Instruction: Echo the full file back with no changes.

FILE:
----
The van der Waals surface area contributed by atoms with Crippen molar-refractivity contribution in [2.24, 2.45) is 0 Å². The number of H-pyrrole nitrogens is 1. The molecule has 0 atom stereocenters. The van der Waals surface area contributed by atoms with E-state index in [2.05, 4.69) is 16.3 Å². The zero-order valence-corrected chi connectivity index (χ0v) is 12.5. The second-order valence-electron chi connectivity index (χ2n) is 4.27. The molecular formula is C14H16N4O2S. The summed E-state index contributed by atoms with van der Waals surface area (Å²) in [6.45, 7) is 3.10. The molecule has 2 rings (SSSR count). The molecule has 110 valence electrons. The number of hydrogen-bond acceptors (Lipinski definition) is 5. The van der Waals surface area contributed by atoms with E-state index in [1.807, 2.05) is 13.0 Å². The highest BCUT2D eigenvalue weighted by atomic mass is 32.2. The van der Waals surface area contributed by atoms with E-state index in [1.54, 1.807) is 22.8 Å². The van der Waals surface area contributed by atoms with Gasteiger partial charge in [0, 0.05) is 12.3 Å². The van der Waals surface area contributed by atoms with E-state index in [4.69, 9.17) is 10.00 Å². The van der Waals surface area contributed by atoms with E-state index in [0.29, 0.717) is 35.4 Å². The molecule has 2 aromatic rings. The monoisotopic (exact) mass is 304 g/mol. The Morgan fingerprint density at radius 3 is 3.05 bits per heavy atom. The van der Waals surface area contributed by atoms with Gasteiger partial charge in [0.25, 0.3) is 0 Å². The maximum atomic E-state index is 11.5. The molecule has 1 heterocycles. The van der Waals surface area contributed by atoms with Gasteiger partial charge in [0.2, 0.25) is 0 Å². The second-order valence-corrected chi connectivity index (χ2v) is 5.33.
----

The van der Waals surface area contributed by atoms with Crippen molar-refractivity contribution in [2.24, 2.45) is 0 Å². The number of H-pyrrole nitrogens is 1. The molecule has 0 atom stereocenters. The van der Waals surface area contributed by atoms with E-state index in [2.05, 4.69) is 16.3 Å². The zero-order valence-corrected chi connectivity index (χ0v) is 12.5. The second-order valence-electron chi connectivity index (χ2n) is 4.27. The molecular formula is C14H16N4O2S. The summed E-state index contributed by atoms with van der Waals surface area (Å²) in [6.45, 7) is 3.10. The molecule has 2 rings (SSSR count). The molecule has 110 valence electrons. The number of hydrogen-bond acceptors (Lipinski definition) is 5. The van der Waals surface area contributed by atoms with E-state index in [1.807, 2.05) is 13.0 Å². The highest BCUT2D eigenvalue weighted by atomic mass is 32.2. The van der Waals surface area contributed by atoms with E-state index in [1.54, 1.807) is 22.8 Å². The van der Waals surface area contributed by atoms with Gasteiger partial charge in [0, 0.05) is 12.3 Å². The van der Waals surface area contributed by atoms with E-state index in [4.69, 9.17) is 10.00 Å². The van der Waals surface area contributed by atoms with E-state index in [0.29, 0.717) is 35.4 Å². The molecule has 2 aromatic rings. The monoisotopic (exact) mass is 304 g/mol. The Morgan fingerprint density at radius 3 is 3.05 bits per heavy atom. The van der Waals surface area contributed by atoms with Gasteiger partial charge in [0.25, 0.3) is 0 Å². The maximum atomic E-state index is 11.5. The molecule has 1 heterocycles. The van der Waals surface area contributed by atoms with Gasteiger partial charge in [0.2, 0.25) is 0 Å². The second-order valence-corrected chi connectivity index (χ2v) is 5.33.